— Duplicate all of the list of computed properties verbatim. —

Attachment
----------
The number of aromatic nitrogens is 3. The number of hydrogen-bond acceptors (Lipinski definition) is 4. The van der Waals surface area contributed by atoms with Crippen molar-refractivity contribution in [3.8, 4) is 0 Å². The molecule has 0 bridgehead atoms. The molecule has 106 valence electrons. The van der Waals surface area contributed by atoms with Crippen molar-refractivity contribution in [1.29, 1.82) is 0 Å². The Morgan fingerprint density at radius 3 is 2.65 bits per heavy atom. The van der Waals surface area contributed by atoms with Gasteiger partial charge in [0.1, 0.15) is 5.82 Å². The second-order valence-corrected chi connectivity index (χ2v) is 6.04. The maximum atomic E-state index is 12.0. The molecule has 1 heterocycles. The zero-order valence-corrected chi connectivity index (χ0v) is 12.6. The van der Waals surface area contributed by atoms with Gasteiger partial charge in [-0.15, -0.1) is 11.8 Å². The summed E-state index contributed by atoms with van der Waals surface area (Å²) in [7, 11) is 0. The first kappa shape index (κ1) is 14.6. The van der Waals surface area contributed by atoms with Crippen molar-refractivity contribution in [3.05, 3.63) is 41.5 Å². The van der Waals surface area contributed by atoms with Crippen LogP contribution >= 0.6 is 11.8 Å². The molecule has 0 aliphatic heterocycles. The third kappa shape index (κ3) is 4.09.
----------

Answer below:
The number of aromatic nitrogens is 3. The number of hydrogen-bond acceptors (Lipinski definition) is 4. The van der Waals surface area contributed by atoms with Crippen molar-refractivity contribution in [3.8, 4) is 0 Å². The molecule has 0 bridgehead atoms. The molecule has 106 valence electrons. The van der Waals surface area contributed by atoms with Crippen molar-refractivity contribution in [1.29, 1.82) is 0 Å². The Morgan fingerprint density at radius 3 is 2.65 bits per heavy atom. The van der Waals surface area contributed by atoms with Gasteiger partial charge in [0.1, 0.15) is 5.82 Å². The second-order valence-corrected chi connectivity index (χ2v) is 6.04. The maximum atomic E-state index is 12.0. The molecule has 1 heterocycles. The zero-order valence-corrected chi connectivity index (χ0v) is 12.6. The van der Waals surface area contributed by atoms with Gasteiger partial charge in [-0.15, -0.1) is 11.8 Å². The summed E-state index contributed by atoms with van der Waals surface area (Å²) in [7, 11) is 0. The first kappa shape index (κ1) is 14.6. The van der Waals surface area contributed by atoms with Crippen molar-refractivity contribution in [3.05, 3.63) is 41.5 Å². The van der Waals surface area contributed by atoms with Crippen LogP contribution >= 0.6 is 11.8 Å². The molecule has 0 aliphatic heterocycles. The third kappa shape index (κ3) is 4.09.